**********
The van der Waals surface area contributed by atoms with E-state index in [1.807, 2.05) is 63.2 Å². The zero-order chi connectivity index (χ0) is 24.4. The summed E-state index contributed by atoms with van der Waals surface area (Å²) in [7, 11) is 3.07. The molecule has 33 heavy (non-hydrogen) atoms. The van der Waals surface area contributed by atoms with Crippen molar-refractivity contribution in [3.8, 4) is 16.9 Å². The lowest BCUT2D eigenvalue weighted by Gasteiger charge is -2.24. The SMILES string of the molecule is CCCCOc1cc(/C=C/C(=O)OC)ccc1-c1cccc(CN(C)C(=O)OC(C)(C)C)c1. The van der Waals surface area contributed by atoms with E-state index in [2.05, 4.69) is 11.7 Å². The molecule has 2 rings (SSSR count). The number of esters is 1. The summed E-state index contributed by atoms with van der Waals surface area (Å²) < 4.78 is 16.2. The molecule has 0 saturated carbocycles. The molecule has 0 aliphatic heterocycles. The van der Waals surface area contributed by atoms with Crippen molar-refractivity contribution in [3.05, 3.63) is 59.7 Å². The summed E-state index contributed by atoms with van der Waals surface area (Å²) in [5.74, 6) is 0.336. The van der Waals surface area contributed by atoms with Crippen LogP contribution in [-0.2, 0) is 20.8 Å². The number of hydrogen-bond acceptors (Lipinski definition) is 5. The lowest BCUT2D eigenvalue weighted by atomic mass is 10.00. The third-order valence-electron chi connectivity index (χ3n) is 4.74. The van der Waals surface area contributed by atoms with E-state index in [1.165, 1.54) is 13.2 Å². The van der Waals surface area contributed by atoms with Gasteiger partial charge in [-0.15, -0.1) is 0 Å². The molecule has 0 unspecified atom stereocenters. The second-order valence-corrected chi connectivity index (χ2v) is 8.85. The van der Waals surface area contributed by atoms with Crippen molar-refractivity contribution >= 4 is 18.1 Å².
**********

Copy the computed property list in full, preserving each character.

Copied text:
The van der Waals surface area contributed by atoms with E-state index in [1.807, 2.05) is 63.2 Å². The zero-order chi connectivity index (χ0) is 24.4. The summed E-state index contributed by atoms with van der Waals surface area (Å²) in [7, 11) is 3.07. The molecule has 33 heavy (non-hydrogen) atoms. The van der Waals surface area contributed by atoms with Crippen molar-refractivity contribution in [3.8, 4) is 16.9 Å². The lowest BCUT2D eigenvalue weighted by Gasteiger charge is -2.24. The SMILES string of the molecule is CCCCOc1cc(/C=C/C(=O)OC)ccc1-c1cccc(CN(C)C(=O)OC(C)(C)C)c1. The van der Waals surface area contributed by atoms with E-state index in [2.05, 4.69) is 11.7 Å². The molecule has 2 rings (SSSR count). The number of esters is 1. The summed E-state index contributed by atoms with van der Waals surface area (Å²) < 4.78 is 16.2. The molecule has 0 saturated carbocycles. The molecule has 0 aliphatic heterocycles. The van der Waals surface area contributed by atoms with Crippen molar-refractivity contribution in [3.05, 3.63) is 59.7 Å². The summed E-state index contributed by atoms with van der Waals surface area (Å²) in [5.74, 6) is 0.336. The van der Waals surface area contributed by atoms with Crippen LogP contribution in [-0.2, 0) is 20.8 Å². The number of hydrogen-bond acceptors (Lipinski definition) is 5. The lowest BCUT2D eigenvalue weighted by atomic mass is 10.00. The third-order valence-electron chi connectivity index (χ3n) is 4.74. The van der Waals surface area contributed by atoms with E-state index in [1.165, 1.54) is 13.2 Å². The van der Waals surface area contributed by atoms with Gasteiger partial charge in [-0.15, -0.1) is 0 Å². The molecule has 0 unspecified atom stereocenters. The second-order valence-corrected chi connectivity index (χ2v) is 8.85. The van der Waals surface area contributed by atoms with Crippen molar-refractivity contribution >= 4 is 18.1 Å².